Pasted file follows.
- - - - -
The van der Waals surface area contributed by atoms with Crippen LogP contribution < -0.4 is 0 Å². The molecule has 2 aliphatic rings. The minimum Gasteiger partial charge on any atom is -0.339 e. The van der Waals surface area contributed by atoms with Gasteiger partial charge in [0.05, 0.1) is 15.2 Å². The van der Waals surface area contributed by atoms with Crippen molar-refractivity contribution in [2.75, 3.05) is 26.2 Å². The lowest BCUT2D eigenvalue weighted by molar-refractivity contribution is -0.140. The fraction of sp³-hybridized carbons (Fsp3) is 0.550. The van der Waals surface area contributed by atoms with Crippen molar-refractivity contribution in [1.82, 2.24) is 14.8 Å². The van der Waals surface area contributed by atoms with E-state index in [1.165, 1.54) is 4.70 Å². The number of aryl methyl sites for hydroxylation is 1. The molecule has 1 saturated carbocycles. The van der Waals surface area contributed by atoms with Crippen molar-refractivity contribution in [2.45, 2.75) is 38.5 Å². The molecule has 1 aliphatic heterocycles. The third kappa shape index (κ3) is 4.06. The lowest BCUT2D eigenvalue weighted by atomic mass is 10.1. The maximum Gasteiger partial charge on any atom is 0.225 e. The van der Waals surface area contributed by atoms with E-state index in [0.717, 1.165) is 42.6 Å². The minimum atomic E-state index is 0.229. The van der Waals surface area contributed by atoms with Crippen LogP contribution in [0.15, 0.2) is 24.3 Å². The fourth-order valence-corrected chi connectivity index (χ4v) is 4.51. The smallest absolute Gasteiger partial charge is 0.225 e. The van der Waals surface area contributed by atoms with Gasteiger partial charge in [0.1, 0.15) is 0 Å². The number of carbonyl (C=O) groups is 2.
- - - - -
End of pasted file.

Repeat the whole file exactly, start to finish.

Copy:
The van der Waals surface area contributed by atoms with Crippen LogP contribution < -0.4 is 0 Å². The molecule has 2 aliphatic rings. The minimum Gasteiger partial charge on any atom is -0.339 e. The van der Waals surface area contributed by atoms with Gasteiger partial charge in [0.05, 0.1) is 15.2 Å². The van der Waals surface area contributed by atoms with Crippen molar-refractivity contribution in [2.75, 3.05) is 26.2 Å². The lowest BCUT2D eigenvalue weighted by molar-refractivity contribution is -0.140. The fraction of sp³-hybridized carbons (Fsp3) is 0.550. The van der Waals surface area contributed by atoms with Crippen molar-refractivity contribution in [1.82, 2.24) is 14.8 Å². The van der Waals surface area contributed by atoms with E-state index in [1.165, 1.54) is 4.70 Å². The number of aryl methyl sites for hydroxylation is 1. The molecule has 1 saturated carbocycles. The van der Waals surface area contributed by atoms with Crippen molar-refractivity contribution in [2.45, 2.75) is 38.5 Å². The molecule has 1 aliphatic heterocycles. The third kappa shape index (κ3) is 4.06. The lowest BCUT2D eigenvalue weighted by atomic mass is 10.1. The maximum Gasteiger partial charge on any atom is 0.225 e. The van der Waals surface area contributed by atoms with E-state index in [0.717, 1.165) is 42.6 Å². The minimum atomic E-state index is 0.229. The van der Waals surface area contributed by atoms with Crippen LogP contribution in [0.15, 0.2) is 24.3 Å². The fourth-order valence-corrected chi connectivity index (χ4v) is 4.51. The smallest absolute Gasteiger partial charge is 0.225 e. The van der Waals surface area contributed by atoms with Gasteiger partial charge in [0.1, 0.15) is 0 Å². The number of carbonyl (C=O) groups is 2.